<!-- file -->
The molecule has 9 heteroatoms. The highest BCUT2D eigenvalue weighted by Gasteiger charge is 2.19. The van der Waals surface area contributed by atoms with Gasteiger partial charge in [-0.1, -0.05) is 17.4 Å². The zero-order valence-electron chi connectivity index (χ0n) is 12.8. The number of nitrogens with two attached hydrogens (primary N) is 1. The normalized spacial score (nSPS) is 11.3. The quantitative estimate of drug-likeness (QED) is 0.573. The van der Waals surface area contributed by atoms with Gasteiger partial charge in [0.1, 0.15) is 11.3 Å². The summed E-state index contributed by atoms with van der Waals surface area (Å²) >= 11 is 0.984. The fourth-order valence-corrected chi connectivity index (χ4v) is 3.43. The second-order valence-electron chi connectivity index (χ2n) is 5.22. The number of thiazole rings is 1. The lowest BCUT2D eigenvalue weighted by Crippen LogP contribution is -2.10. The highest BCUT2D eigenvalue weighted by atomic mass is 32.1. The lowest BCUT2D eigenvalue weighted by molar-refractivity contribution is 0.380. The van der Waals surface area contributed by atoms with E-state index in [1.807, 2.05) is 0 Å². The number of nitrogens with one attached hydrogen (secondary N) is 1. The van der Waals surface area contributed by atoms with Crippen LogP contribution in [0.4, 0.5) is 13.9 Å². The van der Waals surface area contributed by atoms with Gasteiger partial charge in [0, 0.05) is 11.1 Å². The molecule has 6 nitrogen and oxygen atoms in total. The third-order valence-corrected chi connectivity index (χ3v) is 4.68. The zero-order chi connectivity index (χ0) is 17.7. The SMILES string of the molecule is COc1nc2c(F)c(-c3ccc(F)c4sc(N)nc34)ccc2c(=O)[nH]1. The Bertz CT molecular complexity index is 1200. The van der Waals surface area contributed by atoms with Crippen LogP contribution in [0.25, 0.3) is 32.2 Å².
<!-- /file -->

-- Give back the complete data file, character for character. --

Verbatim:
The molecule has 9 heteroatoms. The highest BCUT2D eigenvalue weighted by Gasteiger charge is 2.19. The van der Waals surface area contributed by atoms with Gasteiger partial charge in [-0.1, -0.05) is 17.4 Å². The zero-order valence-electron chi connectivity index (χ0n) is 12.8. The number of nitrogens with two attached hydrogens (primary N) is 1. The normalized spacial score (nSPS) is 11.3. The quantitative estimate of drug-likeness (QED) is 0.573. The van der Waals surface area contributed by atoms with Gasteiger partial charge in [0.1, 0.15) is 11.3 Å². The summed E-state index contributed by atoms with van der Waals surface area (Å²) >= 11 is 0.984. The fourth-order valence-corrected chi connectivity index (χ4v) is 3.43. The second-order valence-electron chi connectivity index (χ2n) is 5.22. The number of thiazole rings is 1. The lowest BCUT2D eigenvalue weighted by Crippen LogP contribution is -2.10. The highest BCUT2D eigenvalue weighted by atomic mass is 32.1. The lowest BCUT2D eigenvalue weighted by molar-refractivity contribution is 0.380. The van der Waals surface area contributed by atoms with E-state index in [1.807, 2.05) is 0 Å². The number of nitrogens with one attached hydrogen (secondary N) is 1. The van der Waals surface area contributed by atoms with Crippen LogP contribution in [0.4, 0.5) is 13.9 Å². The van der Waals surface area contributed by atoms with Gasteiger partial charge in [0, 0.05) is 11.1 Å². The molecule has 6 nitrogen and oxygen atoms in total. The third-order valence-corrected chi connectivity index (χ3v) is 4.68. The zero-order chi connectivity index (χ0) is 17.7. The SMILES string of the molecule is COc1nc2c(F)c(-c3ccc(F)c4sc(N)nc34)ccc2c(=O)[nH]1. The Bertz CT molecular complexity index is 1200. The van der Waals surface area contributed by atoms with Crippen LogP contribution in [0.25, 0.3) is 32.2 Å².